Around that time, I had just completed a horror film called “The Basement,” and my wife and I had our second child. I needed a project smaller in scope than a full feature film, that I could do in my free time, in and around changing diapers. At which point the seed of the idea for “Somewhere in the Middle” was born.
I reached out to Griffin first, since the idea originated with him, and he agreed to be interviewed. One of my favorite people on this big planet was next, the actor, Jasika Nicole, who I had worked with previously on a film. My friend Paul is Matt Nathanson’s tour manager and recommended I interview Aaron Tap, Matt’s longtime guitar player. I was introduced to paper sculptor Jeff Nishinaka through the cinematographer I’ve worked with through the years, Ken Stipe, and Jeff, in turn, introduced me to the painter, Dan McCaw.
All five met my criteria of not being household names, but who made a legitimate living solely through their art.
There, I had my subjects. All that was left to do was to interview them all, write all of the moments and ideas I loved on index cards, lay the index cards on our dining room table, and stand over them, sipping a cup of Earl Grey tea, nibbling on cookies, until I figured out exactly what this film would be.
Once I had a general structure, it was off to sit for many hours in a dark room with the editor, Brady, and cut the pieces together. Once that was done and we had a rough cut of the film, I decided, without question, it was the worst thing, perhaps, that I had ever seen.
I then went home to my wife, talked about what a failure I was, and moped around the house like Eeyore for a few days. At first, she was sympathetic and did her best to console me, but given that she’d just given birth to a ten pound child, understandably, it didn’t last long.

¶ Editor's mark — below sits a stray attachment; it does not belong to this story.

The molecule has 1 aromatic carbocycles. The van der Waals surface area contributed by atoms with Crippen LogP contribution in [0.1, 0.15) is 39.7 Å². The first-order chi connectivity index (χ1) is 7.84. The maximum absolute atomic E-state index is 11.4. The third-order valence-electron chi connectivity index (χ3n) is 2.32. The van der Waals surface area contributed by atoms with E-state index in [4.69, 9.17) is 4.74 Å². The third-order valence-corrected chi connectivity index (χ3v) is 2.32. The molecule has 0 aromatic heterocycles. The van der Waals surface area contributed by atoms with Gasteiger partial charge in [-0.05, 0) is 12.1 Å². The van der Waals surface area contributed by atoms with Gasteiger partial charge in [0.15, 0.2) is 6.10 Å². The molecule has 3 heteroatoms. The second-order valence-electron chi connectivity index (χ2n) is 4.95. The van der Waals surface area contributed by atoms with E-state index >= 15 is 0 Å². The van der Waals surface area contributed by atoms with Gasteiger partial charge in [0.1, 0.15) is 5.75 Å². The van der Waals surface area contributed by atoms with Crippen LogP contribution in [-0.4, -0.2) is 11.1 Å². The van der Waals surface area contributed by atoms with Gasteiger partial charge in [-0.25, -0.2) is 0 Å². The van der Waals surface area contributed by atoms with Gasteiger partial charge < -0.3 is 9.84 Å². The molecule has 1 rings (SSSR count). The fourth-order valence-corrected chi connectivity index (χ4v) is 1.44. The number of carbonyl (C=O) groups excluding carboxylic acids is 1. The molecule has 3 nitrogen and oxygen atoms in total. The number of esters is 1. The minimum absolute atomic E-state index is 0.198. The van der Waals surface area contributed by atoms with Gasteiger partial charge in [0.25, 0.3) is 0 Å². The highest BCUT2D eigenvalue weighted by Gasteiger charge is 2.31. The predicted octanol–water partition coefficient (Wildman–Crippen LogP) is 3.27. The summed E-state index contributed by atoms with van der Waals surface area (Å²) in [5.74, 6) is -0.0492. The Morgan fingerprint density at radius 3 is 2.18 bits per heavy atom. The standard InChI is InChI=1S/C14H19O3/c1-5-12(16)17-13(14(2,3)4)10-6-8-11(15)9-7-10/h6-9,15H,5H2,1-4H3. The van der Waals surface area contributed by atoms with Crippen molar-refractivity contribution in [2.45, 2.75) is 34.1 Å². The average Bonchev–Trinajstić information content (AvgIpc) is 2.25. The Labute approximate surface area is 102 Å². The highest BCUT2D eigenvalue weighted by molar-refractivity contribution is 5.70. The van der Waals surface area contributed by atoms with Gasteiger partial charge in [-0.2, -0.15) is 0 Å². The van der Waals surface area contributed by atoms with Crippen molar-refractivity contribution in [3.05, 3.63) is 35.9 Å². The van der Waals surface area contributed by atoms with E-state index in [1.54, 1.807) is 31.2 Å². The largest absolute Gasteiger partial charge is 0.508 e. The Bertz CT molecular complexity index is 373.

A few days and ideas later, I went back in with Brady and we re-cut the film. It was much better; it suddenly felt again like a project that just might be worth finishing. As we began laying in the score from Pat O’Brien, it really started to come to life and I was beginning to think that this might actually be a film I’d be proud of.
From there, it was off to The Garrison, both my producing partner on the project and the post production facility. There we did the sound and color and animated the titles. To be clear that’s the equivalent of saying, we just painted the house, put on the roof, and did the landscaping. It’s a lot of work and took about six weeks.
In the end, “Somewhere in the Middle” is a film I’m very proud of. What strikes me most about it is the honesty and vulnerability of the subjects. They really pull no punches and give us a window into their lives, the good, the bad, and the ugly. They are hard working, flawed, kind, extraordinarily talented human beings who have chosen a path that many choose, but on which only a fortunate few flourish.
I hope the film will serve as an inspiration and education for those considering a career in the arts. For parents of a child considering such a path, I hope it offers a different perspective. For those who are working artists, I hope it offers that “thank God I’m not alone” feeling.
There are moments in the film that will resonate with anyone in the arts, but many of those moments are as much about life as they are about art. I’ll leave you with the one from the seventy-six-year-old painter, Dan McCaw, who said, “In the end, we’re only what we’ve allowed ourselves to be.”
Related Article > Can Music Inspire Your Paintings?
From the Editor: Have you watched this film yet? What are your favorite movies for artists? Share with us in the comments below! (Watch “Somewhere in the Middle” here on Amazon)
This article was originally published in 2019